Many people charged with DWI have no experience with the criminal justice system, and are unsure of what to expect after being cited for DWI in Texas. Here are a few tips on what you can expect from your DWI case, and what your attorney will do to fight to keep the charges off of your record
In Texas, first time DWI is a Class “B” misdemeanor, punishable by up to 180 days in jail, a $2000 fine, or both. You may also be put on probation, or assessed other conditions, like an ignition interlock.
As soon as possible, your attorney should begin gathering the evidence necessary to defend your case. In a DWI case, this will include, at a minimum, obtaining a copy of the video showing the traffic stop and your performance on field sobriety tests, the police report, and the results of any breath or blood tests. Your DWI attorney will also want to look at other information, such as the background of the officers who arrested you, and information relating to the performance of the machines used in your chemical test.
Once your attorney learns about your case, he will begin fighting on your behalf. DWI cases usually end in one of three ways: dismissal, trial, or plea agreement.
A dismissal is possible in some circumstances. For example, if your attorney proves in court that the police did not have probable cause to stop or arrest you, that could lead to the dismissal of your case. Also, often your attorney can convince prosecutors that they will not be able to convict you at trial, and they may chose to dismiss your case.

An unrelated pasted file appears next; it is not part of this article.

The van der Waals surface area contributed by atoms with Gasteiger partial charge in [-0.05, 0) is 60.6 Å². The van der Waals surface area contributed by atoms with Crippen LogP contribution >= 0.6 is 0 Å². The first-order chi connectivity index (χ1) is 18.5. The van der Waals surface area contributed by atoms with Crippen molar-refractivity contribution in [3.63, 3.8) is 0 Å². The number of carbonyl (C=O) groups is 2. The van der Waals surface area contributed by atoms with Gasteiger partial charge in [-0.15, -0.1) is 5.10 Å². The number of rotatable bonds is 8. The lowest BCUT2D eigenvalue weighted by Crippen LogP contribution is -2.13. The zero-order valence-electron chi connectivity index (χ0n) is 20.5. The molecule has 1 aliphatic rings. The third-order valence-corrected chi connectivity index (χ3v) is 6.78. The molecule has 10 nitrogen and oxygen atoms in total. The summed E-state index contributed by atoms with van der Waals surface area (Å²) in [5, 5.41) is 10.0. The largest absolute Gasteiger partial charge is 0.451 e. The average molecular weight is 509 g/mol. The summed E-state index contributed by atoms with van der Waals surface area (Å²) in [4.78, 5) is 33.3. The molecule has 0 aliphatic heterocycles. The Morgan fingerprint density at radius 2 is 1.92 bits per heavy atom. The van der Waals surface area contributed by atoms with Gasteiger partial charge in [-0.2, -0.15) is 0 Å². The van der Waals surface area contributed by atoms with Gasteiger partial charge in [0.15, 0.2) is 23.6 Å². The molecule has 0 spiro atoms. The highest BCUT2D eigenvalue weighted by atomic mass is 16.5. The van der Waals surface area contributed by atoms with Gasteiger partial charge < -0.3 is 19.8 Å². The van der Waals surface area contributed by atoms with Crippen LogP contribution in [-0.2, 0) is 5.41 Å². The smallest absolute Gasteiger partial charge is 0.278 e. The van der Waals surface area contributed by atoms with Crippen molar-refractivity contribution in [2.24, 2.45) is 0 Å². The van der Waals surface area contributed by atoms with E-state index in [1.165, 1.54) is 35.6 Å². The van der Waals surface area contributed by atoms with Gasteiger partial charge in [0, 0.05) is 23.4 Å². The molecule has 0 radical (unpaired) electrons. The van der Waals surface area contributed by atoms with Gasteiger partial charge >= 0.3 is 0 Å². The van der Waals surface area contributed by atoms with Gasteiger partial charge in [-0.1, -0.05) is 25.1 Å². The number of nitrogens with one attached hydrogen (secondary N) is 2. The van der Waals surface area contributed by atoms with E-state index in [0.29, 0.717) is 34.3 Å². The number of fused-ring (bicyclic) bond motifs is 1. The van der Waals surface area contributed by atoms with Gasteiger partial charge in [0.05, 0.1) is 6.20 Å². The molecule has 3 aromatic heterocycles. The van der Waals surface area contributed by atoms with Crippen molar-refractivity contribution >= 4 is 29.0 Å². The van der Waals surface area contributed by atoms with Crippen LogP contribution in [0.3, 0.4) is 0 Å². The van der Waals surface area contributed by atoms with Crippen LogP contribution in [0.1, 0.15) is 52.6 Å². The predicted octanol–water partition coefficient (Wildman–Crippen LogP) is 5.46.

If your case is not dismissed, your DWI case may go to trial where a jury will decide if your are guilty, or not guilty, based on evidence presented in court. In all criminal trials it is the prosecution’s burden to prove that someone is guilty of committing an offense. In a DWI case, it is often difficult for the prosecution to prove its case beyond a reasonable doubt, because the science that DWIs are based on, including the field sobriety tests and the chemical tests, are unreliable. A good DWI attorney will know how to exploit weaknesses in the State’s case, with the goal of obtaining a “not guilty” verdict.